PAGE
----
The issue presented by plaintiffs' motion in this medical malpractice case is whether the defense should be permitted to call a treating physician as a liability expert witness at trial.
On May 2, 1979 the infant plaintiff severely fractured her left arm when she fell from a tree. She was treated by defendant orthopedists, Drs. Levine and Kovarsky, at defendant Pascack Valley Hospital. Dr. Levine reduced the fractures during surgery and then immobilized the arm by cast traction. Unfortunately the infant plaintiff developed a condition known as Volkman's ischemic contracture, which has left her arm deformed. Upon diagnosing this condition, Dr. Levine performed
further surgery and then, at defendants' suggestion, care of the infant plaintiff was transferred to Dr. Harold Dick, a prominent orthopedist at Columbia Presbyterian Hospital who specializes in pediatric reconstructive surgery, and under whom defendant Dr. Levine once trained. Dr. Dick has performed numerous operations on the infant plaintiff and she still remains under his care.
In May 1981 plaintiffs instituted this action alleging that the deformity of the infant plaintiff's arm was caused by the negligence of the defendants in failing to recognize and treat the impending condition. About one and one half years ago counsel for the defendant physicians notified plaintiffs' counsel that Dr. Dick had agreed to act as a liability expert on their behalf. They thereafter served a copy of his report. They intend to call Dr. Dick at trial, along with another orthopedic surgeon, to testify that the defendant physicians did not deviate from accepted standards of medical practice in their treatment of the infant plaintiff. Of course, plaintiffs intend to call Dr. Dick at trial to testify as the infant plaintiff's treating physician. About 9 months ago plaintiffs' counsel advised defense counsel by letter that they objected to Dr. Dick being called as a defense expert, but they did not file this motion to bar his testimony until the eve of trial.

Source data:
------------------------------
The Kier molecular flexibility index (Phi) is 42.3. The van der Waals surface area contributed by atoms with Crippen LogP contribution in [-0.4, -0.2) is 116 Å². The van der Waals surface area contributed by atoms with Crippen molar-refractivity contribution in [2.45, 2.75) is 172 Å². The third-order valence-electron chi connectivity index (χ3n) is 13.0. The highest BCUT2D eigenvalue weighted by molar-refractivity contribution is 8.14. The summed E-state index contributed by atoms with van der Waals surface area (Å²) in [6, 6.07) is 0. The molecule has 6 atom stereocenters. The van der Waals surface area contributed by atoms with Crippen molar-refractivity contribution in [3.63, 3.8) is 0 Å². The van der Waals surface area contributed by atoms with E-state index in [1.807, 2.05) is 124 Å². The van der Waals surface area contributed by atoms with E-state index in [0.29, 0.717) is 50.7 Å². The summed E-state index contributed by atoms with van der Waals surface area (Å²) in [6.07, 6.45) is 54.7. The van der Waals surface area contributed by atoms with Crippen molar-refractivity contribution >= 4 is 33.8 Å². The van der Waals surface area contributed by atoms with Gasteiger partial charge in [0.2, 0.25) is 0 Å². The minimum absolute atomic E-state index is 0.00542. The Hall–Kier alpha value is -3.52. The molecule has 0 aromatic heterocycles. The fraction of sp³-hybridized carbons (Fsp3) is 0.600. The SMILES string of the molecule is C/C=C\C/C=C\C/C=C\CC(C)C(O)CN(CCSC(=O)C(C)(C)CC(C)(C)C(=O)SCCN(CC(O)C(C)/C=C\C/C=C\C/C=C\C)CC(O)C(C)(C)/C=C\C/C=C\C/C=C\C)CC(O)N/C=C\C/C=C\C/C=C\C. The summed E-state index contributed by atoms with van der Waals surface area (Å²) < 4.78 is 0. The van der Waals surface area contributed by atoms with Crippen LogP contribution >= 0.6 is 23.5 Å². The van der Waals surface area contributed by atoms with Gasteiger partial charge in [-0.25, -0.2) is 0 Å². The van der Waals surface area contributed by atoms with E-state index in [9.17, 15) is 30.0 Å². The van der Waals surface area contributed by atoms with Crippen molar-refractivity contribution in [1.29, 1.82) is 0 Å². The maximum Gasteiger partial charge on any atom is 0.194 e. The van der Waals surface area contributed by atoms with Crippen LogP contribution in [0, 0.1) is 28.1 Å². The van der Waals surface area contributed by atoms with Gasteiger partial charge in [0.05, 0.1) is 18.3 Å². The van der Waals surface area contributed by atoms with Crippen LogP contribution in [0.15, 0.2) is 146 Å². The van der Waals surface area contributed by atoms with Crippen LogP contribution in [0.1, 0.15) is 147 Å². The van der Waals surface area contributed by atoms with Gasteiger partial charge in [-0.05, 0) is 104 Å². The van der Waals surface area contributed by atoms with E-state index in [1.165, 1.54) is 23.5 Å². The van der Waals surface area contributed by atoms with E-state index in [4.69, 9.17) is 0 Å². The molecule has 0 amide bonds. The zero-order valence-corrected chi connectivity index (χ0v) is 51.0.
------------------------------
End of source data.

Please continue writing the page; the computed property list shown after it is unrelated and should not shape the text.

Defendants argue that they should not be deprived of the testimony of an expert of Dr. Dick's qualifications just prior to trial, especially since they have spent considerable time in the last one and one half years consulting with him in preparation for trial. A persuasive argument can be made that plaintiffs have waived their right to object by waiting so long to file this motion. But if Dr. Dick should in fairness be barred from testifying as a defense expert, it can be done in such a way that will not prejudice the defendants. I am also cognizant of the fact that if I deny the motion simply because of the impending trial date, the infant plaintiff could ask for a voluntary dismissal, reinstitute suit and raise the same question later. The issue should be decided now on its merits.
The physician-patient relationship
The patient-physician privilege created by N.J.S.A. 2A:84A-22.1 et seq. does not bar Dr. Dick's testimony as a defense expert. Any privilege was waived by institution of this action by reason of N.J.S.A. 2A:84A-22.4 which provides that "[t]here is no privilege under this act in an action in which the condition of the patient is an element or factor of the claim . . . of the patient. . . ." Indeed, because of this waiver, the defendants could depose Dr. Dick and, if they wish, call him as a fact witness at trial. But the testimonial privilege created by the statute, and its waiver, do not answer the question whether defendants can go beyond this and engage Dr. Dick as a voluntary expert witness as to the liability of the treating physicians who preceded him.
The purpose of the patient-physician privilege is to enable the patient to secure medical services without fear of betrayal and unwarranted embarrassing and detrimental disclosure in court of information which might deter him from revealing his symptoms to a doctor to the detriment of his health. State, in Interest of M.P.C., 165 N.J. Super. 131, 136 (App.Div.1979). While the statutory privilege is not a direct bar to what the defendants seek to do here, it does confirm that the established public policy of this state recognizes a confidential relationship between patient and physician for the benefit of the patient. Even before enactment of the statute, our Supreme Court in Hague v. Williams, 37 N.J. 328 (1962) recognized a limited right against non-testimonial disclosure because of the confidential nature of the relationship. The nature of that relationship imposes fiduciary obligations on the physician because it ...